Tuesday, September 27, 2011

Revisionist Historian..

My husband tells me I am the queen of revisionist history, you know, not quite remembering things exactly the way they "really" happened.  Well...that might have been what happened the other day with my friend.  He told me after my post came out he NEVER said what I heard. And, I believe him.

The whole thing reminded me, once again, what I hear is filtered through my own beliefs about myself, both good and bad.  No matter what is actually said out loud...I typically hear what it is I already think.  Surely you know what I mean.  If your husband says "you look nice", you can take that to mean exactly what it says, or read into it all sorts of other things like "wow, you should really go change because that dress makes you look like my grandmother and your hair looks like you just stuck your finger in a socket".

I had a long post planned out, and was well into it....until I realized the most important thing I wanted to say is THANK YOU to all my sweet friends who lovingly reminded me how hard I am on myself.  You all got what I was saying--it wasn't what I thought my friend said that was tormenting me, it was my opinion of myself I was dealing with.  And THANK YOU for telling me I'm a good coach, a good athlete, and that I look amazing! :D  I promise I was NOT fishing for compliments...I was doing what it is I do-"verbally" processing.  

Sunday, September 18, 2011

Frantic Frog

((I am working on a retraction to my last post, but it's going to take a little longer to finish, so for now I want to write my race recap for the tri I had the pleasure of competing in last week.))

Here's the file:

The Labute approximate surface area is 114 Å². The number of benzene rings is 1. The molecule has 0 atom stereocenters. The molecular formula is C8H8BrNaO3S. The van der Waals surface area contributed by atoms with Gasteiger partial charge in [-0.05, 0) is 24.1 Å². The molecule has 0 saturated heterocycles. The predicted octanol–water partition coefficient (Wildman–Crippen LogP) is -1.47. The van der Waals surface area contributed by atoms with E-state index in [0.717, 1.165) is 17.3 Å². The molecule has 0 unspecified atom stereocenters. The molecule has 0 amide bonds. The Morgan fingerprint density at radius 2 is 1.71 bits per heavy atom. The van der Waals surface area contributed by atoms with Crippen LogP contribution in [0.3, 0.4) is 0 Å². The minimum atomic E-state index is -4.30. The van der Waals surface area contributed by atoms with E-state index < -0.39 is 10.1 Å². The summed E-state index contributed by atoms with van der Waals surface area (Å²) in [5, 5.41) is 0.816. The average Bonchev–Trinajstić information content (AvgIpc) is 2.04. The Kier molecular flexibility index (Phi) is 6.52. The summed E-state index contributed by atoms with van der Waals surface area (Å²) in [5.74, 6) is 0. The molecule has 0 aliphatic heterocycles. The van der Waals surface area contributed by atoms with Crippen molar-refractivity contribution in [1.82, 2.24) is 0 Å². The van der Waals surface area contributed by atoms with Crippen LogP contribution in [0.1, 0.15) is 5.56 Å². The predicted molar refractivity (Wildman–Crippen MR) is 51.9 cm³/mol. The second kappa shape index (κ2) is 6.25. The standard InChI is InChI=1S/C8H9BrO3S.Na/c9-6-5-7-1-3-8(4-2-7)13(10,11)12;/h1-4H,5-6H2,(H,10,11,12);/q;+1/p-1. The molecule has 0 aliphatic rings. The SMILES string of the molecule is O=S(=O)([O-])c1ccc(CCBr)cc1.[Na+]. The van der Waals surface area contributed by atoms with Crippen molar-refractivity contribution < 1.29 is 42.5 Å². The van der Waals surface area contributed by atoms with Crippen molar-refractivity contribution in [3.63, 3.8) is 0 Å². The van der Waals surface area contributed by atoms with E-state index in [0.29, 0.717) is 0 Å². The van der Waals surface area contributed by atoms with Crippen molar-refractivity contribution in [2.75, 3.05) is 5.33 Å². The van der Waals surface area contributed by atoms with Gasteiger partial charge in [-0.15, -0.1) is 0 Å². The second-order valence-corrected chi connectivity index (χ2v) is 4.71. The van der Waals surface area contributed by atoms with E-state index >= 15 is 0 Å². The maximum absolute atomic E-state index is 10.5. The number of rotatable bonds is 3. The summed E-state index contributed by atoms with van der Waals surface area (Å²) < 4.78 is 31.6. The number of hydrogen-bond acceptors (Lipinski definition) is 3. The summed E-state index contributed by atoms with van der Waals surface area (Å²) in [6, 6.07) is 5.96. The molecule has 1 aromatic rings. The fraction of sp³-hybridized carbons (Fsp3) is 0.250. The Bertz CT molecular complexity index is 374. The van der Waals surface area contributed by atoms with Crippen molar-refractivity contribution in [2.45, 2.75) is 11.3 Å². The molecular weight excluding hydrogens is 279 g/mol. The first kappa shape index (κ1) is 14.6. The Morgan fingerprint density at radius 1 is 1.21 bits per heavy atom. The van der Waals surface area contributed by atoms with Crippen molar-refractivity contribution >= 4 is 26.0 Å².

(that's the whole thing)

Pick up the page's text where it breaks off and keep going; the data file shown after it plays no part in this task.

I had planned on racing the Frantic Frog sprint tri all season long.  Unexpected car issues, among other things, stretched our budget so thin this month I decided I needed to volunteer for this race instead of registering.  A sweet friend of mine, who signed up early and ended up not being able to race, talked to the director who let me take her spot!!  The day before however, my husband got so sick I thought I was going to have to take him to the ER.  All day Friday I was thinking there was no way I was going to be able go.  Miraculously Saturday morning he woke up feeling MUCH better so I grabbed all my stuff and headed to Scottsboro.

I think the fact I didn't believe I was actually going to race helped me be unusually calm.  I got there in plenty of time to set up my transition area, get my bib and timing chip and chat with friends.  Once again, I elected NOT to warm up which I think was NOT a mistake this time.  It was a little chilly outside and, as I found out when it was my turn to jump in, the water was even colder!!  I don't think "warming up" wouldn't have helped me swim any faster this time.